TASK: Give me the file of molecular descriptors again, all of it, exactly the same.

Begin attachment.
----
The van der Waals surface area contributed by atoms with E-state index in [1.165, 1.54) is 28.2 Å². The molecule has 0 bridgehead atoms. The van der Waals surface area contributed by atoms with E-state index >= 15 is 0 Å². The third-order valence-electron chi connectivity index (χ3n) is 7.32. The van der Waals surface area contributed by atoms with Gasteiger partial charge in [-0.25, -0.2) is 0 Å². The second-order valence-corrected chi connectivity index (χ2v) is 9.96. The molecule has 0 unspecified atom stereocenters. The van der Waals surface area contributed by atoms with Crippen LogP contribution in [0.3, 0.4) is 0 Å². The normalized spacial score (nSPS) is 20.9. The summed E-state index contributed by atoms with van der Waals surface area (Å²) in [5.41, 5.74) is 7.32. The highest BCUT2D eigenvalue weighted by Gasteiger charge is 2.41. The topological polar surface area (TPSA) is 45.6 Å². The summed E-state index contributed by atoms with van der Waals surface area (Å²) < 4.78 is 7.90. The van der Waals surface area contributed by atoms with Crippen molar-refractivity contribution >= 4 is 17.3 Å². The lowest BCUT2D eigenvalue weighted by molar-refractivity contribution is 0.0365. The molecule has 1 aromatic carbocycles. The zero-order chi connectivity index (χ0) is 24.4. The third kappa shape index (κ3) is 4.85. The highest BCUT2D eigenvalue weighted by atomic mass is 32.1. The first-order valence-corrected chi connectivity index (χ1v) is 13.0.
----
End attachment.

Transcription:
The van der Waals surface area contributed by atoms with E-state index in [1.165, 1.54) is 28.2 Å². The molecule has 0 bridgehead atoms. The van der Waals surface area contributed by atoms with E-state index >= 15 is 0 Å². The third-order valence-electron chi connectivity index (χ3n) is 7.32. The van der Waals surface area contributed by atoms with Gasteiger partial charge in [-0.25, -0.2) is 0 Å². The second-order valence-corrected chi connectivity index (χ2v) is 9.96. The molecule has 0 unspecified atom stereocenters. The van der Waals surface area contributed by atoms with Crippen LogP contribution in [0.3, 0.4) is 0 Å². The normalized spacial score (nSPS) is 20.9. The summed E-state index contributed by atoms with van der Waals surface area (Å²) in [5.41, 5.74) is 7.32. The highest BCUT2D eigenvalue weighted by Gasteiger charge is 2.41. The topological polar surface area (TPSA) is 45.6 Å². The summed E-state index contributed by atoms with van der Waals surface area (Å²) < 4.78 is 7.90. The van der Waals surface area contributed by atoms with Crippen molar-refractivity contribution >= 4 is 17.3 Å². The lowest BCUT2D eigenvalue weighted by molar-refractivity contribution is 0.0365. The molecule has 1 aromatic carbocycles. The zero-order chi connectivity index (χ0) is 24.4. The third kappa shape index (κ3) is 4.85. The highest BCUT2D eigenvalue weighted by atomic mass is 32.1. The first-order valence-corrected chi connectivity index (χ1v) is 13.0.